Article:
Visa has announced trials of a new EMV* dual interface (on-card biometric chip and contactless enabled) payment card. The U.S. pilot program is with the Mountain American Credit Union which serves five central states. “The world is quickly moving toward a future that will be free of passwords, as consumers realize how biometric technologies can make their lives easier,” says Jack Forestell, Visa’s head of global merchant solutions.

For biometric authentication, a cardholder places a finger on the sensor. The fingerprint is checked against a fingerprint template that was created upon enrollment. The card has built-in green and red lights to indicate a successful or unsuccessful match. The fingerprint template is stored locally on the card for data security and cardholder privacy.

The card can also be used at contactless enabled terminals, allowing the cardholder to tap and pay quickly. Either way, fast convenient payment is made without having to sign a receipt or remember a PIN number. The biometric card is compatible with existing payment terminals that accept contactless- or chip-based payments.

Visa sponsored a recent survey of 1,000 Canadians. The results were favorable towards biometric technology.

* 59% of consumers were familiar with biometric technology
* 85% were interested in using biometrics to verify identity or make payments
* 65% found biometric technology easier to use than passwords
* 57% found biometric technology faster to use than passwords

*EMV (Europay/MasterCard/Visa) refers to a global standard of smart debit/credit payment cards, and the payment terminals and automatic teller machines that can accept them.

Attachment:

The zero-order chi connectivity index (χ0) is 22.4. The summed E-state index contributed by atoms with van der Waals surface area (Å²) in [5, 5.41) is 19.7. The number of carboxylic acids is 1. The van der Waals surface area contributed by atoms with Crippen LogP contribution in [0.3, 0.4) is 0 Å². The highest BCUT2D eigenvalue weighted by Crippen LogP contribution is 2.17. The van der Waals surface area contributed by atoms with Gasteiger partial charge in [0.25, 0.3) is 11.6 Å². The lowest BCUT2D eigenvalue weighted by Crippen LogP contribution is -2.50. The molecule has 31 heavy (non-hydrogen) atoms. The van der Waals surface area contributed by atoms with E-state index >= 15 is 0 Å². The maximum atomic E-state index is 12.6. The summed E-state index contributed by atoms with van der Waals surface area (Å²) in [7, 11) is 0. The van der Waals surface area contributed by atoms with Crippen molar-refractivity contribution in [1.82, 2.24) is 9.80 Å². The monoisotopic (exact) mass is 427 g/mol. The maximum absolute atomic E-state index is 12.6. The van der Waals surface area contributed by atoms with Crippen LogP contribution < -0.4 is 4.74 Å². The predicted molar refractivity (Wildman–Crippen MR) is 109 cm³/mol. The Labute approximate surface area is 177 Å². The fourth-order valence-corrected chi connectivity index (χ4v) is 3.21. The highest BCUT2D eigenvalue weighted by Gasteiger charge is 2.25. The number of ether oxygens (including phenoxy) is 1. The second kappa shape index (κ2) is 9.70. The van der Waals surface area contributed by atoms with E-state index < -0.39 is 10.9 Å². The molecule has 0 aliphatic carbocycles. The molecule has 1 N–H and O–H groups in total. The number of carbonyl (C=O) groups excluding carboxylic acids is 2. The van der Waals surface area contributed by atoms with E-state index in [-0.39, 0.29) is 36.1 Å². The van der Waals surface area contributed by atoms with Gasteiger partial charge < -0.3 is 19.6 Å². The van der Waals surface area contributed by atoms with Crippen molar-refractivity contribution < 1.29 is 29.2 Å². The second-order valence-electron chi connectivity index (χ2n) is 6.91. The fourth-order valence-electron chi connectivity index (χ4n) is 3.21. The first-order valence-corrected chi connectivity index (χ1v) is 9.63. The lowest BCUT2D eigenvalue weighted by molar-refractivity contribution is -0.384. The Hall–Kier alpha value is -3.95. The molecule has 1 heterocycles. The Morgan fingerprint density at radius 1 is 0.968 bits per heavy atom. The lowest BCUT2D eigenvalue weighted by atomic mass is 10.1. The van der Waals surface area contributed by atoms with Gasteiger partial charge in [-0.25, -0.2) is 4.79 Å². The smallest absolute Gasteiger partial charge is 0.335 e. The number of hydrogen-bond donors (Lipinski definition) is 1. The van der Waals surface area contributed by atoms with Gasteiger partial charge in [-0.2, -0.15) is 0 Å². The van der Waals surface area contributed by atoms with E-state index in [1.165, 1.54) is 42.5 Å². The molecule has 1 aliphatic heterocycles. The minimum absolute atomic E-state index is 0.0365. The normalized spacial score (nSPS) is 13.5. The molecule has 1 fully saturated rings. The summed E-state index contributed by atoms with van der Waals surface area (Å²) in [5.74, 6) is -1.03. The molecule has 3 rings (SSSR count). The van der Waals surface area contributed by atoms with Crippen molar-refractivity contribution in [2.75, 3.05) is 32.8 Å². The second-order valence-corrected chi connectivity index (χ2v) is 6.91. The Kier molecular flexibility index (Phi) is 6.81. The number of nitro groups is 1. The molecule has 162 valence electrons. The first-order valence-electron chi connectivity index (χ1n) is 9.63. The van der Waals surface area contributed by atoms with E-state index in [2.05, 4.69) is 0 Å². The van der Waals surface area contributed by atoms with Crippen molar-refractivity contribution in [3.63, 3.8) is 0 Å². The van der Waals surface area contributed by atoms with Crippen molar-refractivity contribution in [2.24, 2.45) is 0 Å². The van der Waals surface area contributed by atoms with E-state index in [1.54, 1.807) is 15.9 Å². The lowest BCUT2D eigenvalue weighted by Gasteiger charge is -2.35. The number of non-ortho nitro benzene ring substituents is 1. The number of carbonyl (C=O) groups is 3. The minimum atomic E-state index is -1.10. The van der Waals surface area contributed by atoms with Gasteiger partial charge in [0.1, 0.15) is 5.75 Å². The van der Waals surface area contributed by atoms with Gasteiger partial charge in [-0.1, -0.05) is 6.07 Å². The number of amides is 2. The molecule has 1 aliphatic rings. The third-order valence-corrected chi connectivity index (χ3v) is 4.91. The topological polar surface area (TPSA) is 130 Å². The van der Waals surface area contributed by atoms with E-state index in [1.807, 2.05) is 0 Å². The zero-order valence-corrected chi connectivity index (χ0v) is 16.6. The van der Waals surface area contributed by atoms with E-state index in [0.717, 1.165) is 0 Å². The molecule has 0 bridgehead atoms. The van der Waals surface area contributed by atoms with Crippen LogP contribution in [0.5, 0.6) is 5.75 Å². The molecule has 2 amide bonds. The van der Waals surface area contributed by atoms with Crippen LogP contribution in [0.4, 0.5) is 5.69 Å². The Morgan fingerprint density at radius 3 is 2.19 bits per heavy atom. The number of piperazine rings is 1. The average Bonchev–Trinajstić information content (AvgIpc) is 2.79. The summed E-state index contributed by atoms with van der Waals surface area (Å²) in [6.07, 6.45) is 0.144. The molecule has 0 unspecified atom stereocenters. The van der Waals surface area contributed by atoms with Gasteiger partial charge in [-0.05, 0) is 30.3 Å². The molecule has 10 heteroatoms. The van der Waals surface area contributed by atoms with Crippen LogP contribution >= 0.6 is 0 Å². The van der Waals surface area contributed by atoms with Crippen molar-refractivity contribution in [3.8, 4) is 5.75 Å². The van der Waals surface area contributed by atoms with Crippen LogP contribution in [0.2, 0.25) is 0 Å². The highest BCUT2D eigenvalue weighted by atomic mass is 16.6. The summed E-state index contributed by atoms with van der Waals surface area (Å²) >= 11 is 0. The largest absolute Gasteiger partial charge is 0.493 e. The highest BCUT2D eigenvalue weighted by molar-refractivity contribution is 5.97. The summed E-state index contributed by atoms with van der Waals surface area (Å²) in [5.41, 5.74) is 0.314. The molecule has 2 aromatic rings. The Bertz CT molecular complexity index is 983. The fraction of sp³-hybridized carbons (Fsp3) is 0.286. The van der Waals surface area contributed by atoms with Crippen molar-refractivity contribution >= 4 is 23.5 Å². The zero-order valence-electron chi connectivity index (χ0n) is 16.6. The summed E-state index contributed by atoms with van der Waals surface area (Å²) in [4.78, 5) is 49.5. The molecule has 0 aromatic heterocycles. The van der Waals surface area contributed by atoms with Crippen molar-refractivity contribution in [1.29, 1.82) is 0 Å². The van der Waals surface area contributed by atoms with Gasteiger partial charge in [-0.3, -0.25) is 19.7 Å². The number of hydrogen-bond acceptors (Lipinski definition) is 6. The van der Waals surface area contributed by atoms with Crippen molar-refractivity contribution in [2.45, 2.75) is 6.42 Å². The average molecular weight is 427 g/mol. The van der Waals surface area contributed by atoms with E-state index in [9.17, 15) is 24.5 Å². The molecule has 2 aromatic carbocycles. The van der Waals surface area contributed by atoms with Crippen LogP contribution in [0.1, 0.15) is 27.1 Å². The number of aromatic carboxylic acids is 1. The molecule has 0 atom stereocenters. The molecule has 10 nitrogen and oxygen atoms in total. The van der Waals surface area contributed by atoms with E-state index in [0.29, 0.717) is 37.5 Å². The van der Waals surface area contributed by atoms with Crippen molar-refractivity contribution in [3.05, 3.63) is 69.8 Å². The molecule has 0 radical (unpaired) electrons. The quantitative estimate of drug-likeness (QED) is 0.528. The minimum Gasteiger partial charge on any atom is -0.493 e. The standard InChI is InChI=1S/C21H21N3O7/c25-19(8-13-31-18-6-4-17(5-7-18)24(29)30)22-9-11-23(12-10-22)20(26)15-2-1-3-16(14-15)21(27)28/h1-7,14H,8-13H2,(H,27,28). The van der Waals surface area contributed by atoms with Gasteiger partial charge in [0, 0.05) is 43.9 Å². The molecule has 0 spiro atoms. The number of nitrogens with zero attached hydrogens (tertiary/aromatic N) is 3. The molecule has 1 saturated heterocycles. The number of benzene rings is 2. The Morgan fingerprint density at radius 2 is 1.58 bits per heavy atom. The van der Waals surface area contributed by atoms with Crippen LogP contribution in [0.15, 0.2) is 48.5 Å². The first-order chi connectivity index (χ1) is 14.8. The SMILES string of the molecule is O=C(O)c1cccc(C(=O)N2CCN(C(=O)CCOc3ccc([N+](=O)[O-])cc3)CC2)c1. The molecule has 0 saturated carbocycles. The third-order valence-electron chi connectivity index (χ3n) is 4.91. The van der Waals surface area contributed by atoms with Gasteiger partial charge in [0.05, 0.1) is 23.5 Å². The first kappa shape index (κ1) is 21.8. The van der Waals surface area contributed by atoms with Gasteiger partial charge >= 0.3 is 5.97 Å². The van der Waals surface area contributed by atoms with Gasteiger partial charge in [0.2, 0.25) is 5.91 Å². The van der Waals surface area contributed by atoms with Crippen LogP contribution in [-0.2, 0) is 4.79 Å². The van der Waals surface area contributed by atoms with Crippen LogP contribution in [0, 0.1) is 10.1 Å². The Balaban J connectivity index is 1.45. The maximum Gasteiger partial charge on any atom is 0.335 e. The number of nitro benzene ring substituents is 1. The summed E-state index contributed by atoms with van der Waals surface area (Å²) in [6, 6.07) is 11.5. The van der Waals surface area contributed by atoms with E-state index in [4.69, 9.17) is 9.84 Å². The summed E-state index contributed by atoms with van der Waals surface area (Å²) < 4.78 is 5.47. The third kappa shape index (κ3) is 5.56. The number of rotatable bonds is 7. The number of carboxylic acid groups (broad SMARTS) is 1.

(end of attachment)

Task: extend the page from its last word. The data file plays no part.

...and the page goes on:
Press Here! Visa Begins Pilots of New Biometric Payment Card

Published by BusinessWire, Jan. 14, 2018

Canadians hate passwords, using them wrong, ready for biometrics instead: Visa

By Eric Emin Wood, Jan. 11, 2018 for

Accurate Biometrics
Practical solutions for fingerprint collection and processing.

Thursday, January 11, 2018

Postal News – using biometrics and technology to improve security and service

Photo of a smart phone showing the USPS Informed Delivery app
Informed Delivery photo courtesy USPS

With 600,000 employees and over 150 billion pieces of mail to process and deliver in a year, improving technology is vital for the United States Post Office (USPS) to manage employees and meet customer needs. Last year, USPS introduced a new service, Informed Delivery, with a cell phone app that gives users digital previews of household mail and easy tracking of package deliveries.

Through new applications and new verification systems – from two-factor, to behavioral, to biometric – the post office has improved delivery accuracy and overall security. 

The USPS is well beyond the manual entry of identification information. For package delivery, postal carriers use bar code scanning/tracking devices with geo-location and frequency distribution analysis that makes sure that the device is in “the right hands at the right location in order to do the right transaction.” A warning message pops up on the device if package activity doesn’t match the delivery plan.